Abena Asomaning- Antwi is a mother, wife, a Human Rights advocate, an entrepreneur. She is Founder of Angel-Zoe Foundation which supports the rehabilitation and reintegration of women and juvenile prison inmates and abused children in Ghana and Principal of GloCorp Consult, a service audit company based in Ghana. Abena has received several Awards for her work including MTN Heroes of Change Award 2013 (Advocacy), Ghana, National Young Achievers’ Award (2012), Ghana, Glitz Women of the Year Awards (2016) and recently The Points of Light award from Her Royal Majesty, the Queen of England given to unique individuals positively impacting their societies. Abena is a prolific writer and an internationally published Author. She serves on several Boards and is also a pineapple farmer.
Huge congratulations on the award by the Queen of England for your work with the Angel-Zoe Foundation. What drove you to start the work you do?
Three things propelled me – desperation, curiosity and inspiration. I had a personal setback in life at the time of starting which sent me on a path of self-evaluation and discovery. The outcome of that was that I desired to be more than I was in life – I wanted to be of service to other people, to my community. I got curious about a juvenile prison facility close to my work place – set out to find out what anybody…….what I could contribute to making the lives of the inmates there better. Finally, as a Christian, my conviction about working with prisoners was sealed when I read the Bible which directed me to ……‘treat those who are in prison as if you were in prison’. It’s funny but my initial reservations and fears melted with my first interaction with the first juvenile prisoner I was introduced to and the rest is history.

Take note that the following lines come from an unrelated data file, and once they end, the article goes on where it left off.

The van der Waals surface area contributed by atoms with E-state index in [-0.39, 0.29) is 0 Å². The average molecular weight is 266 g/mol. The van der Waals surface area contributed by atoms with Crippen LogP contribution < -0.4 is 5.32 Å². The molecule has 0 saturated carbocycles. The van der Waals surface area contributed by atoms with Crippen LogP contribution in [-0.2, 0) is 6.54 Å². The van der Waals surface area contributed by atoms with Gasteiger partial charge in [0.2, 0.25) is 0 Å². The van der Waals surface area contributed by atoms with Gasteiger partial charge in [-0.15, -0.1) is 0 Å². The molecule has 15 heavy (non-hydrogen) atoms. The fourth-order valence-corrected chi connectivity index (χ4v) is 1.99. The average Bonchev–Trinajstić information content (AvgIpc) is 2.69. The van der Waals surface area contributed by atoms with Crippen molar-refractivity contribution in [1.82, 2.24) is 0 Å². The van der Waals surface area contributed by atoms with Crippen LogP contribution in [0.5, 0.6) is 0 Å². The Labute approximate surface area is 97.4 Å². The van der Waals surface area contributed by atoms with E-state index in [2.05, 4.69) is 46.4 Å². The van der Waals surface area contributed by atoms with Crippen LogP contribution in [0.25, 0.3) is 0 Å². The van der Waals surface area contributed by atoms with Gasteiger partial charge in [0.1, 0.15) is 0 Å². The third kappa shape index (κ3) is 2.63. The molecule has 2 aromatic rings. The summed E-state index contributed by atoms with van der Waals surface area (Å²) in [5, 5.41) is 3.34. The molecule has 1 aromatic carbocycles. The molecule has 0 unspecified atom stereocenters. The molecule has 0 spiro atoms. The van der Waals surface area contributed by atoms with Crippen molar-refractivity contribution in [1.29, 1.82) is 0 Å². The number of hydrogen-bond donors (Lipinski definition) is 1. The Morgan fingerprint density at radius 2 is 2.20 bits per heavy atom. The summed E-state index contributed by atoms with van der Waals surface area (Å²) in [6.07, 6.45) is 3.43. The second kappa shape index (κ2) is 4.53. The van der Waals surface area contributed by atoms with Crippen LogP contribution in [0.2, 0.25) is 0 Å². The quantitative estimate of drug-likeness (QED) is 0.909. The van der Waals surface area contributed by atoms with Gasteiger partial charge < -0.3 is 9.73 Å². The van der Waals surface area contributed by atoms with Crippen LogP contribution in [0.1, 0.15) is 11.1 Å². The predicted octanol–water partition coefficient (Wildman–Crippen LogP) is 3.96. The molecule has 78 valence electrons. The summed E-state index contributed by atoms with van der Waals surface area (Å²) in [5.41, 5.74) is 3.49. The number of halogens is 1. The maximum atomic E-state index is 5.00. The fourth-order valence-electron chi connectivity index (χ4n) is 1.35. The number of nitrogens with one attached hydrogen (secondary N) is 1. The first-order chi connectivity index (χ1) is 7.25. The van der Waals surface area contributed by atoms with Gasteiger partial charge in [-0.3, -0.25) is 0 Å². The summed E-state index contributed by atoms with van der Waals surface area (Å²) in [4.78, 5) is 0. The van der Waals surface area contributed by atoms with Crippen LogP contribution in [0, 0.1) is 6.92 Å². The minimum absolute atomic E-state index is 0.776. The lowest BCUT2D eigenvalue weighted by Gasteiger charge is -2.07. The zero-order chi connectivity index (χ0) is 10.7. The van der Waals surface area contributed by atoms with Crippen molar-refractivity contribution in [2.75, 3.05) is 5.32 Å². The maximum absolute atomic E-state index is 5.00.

What factors did you weigh up before going with this?
I am naturally a fearless person but I am a ‘thinker’. I considered the fact that through research I had no such organization in Ghana to compare with or take inspiration from, also the fact that it was a novel idea. However, issues of incarceration in Ghana, Africa and elsewhere with the corresponding stigmatization were burdensome. I considered the issue of funding, the fact that I was going to have to invest personal resources in something that obviously couldn’t give me any significant return on investment. I have a business administration background so you can imagine my thoughts then. Finally, my biggest consideration was me – that despite all the potential set-backs, I am the greatest asset I possessed. My passion is unrivalled and I love to work hard so I set off believing that nothing else but my strong convictions mattered.